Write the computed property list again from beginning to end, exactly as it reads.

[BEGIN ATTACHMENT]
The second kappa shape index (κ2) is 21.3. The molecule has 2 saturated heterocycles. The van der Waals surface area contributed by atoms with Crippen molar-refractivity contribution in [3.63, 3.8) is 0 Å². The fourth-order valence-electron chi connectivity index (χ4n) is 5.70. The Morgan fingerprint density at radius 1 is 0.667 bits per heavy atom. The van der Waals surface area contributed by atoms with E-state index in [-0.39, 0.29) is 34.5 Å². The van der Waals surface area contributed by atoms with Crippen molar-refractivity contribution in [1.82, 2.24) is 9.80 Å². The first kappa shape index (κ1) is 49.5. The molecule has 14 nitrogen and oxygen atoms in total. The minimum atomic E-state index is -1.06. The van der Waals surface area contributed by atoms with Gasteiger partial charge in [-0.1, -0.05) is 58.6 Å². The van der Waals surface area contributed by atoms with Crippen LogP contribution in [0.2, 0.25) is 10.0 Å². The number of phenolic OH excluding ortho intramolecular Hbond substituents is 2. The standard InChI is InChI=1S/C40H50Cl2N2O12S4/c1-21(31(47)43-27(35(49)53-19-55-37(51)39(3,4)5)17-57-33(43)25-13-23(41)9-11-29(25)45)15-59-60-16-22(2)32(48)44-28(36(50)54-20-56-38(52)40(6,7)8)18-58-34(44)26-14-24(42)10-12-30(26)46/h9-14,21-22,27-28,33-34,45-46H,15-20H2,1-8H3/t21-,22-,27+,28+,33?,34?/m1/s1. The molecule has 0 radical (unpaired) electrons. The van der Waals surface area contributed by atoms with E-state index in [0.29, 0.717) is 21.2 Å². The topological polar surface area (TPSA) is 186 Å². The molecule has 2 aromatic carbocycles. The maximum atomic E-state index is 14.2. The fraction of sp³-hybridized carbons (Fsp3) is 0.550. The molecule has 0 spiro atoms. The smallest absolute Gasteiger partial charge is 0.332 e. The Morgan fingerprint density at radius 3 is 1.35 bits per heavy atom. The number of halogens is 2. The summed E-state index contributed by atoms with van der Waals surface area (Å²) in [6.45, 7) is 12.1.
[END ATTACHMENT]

The second kappa shape index (κ2) is 21.3. The molecule has 2 saturated heterocycles. The van der Waals surface area contributed by atoms with Crippen molar-refractivity contribution in [3.63, 3.8) is 0 Å². The fourth-order valence-electron chi connectivity index (χ4n) is 5.70. The Morgan fingerprint density at radius 1 is 0.667 bits per heavy atom. The van der Waals surface area contributed by atoms with E-state index in [-0.39, 0.29) is 34.5 Å². The van der Waals surface area contributed by atoms with Crippen molar-refractivity contribution in [1.82, 2.24) is 9.80 Å². The first kappa shape index (κ1) is 49.5. The molecule has 14 nitrogen and oxygen atoms in total. The minimum atomic E-state index is -1.06. The van der Waals surface area contributed by atoms with Gasteiger partial charge in [-0.1, -0.05) is 58.6 Å². The van der Waals surface area contributed by atoms with Crippen LogP contribution in [0.2, 0.25) is 10.0 Å². The number of phenolic OH excluding ortho intramolecular Hbond substituents is 2. The standard InChI is InChI=1S/C40H50Cl2N2O12S4/c1-21(31(47)43-27(35(49)53-19-55-37(51)39(3,4)5)17-57-33(43)25-13-23(41)9-11-29(25)45)15-59-60-16-22(2)32(48)44-28(36(50)54-20-56-38(52)40(6,7)8)18-58-34(44)26-14-24(42)10-12-30(26)46/h9-14,21-22,27-28,33-34,45-46H,15-20H2,1-8H3/t21-,22-,27+,28+,33?,34?/m1/s1. The molecule has 0 radical (unpaired) electrons. The van der Waals surface area contributed by atoms with E-state index in [0.29, 0.717) is 21.2 Å². The topological polar surface area (TPSA) is 186 Å². The molecule has 2 aromatic carbocycles. The maximum atomic E-state index is 14.2. The fraction of sp³-hybridized carbons (Fsp3) is 0.550. The molecule has 0 spiro atoms. The smallest absolute Gasteiger partial charge is 0.332 e. The Morgan fingerprint density at radius 3 is 1.35 bits per heavy atom. The number of halogens is 2. The summed E-state index contributed by atoms with van der Waals surface area (Å²) in [6.45, 7) is 12.1.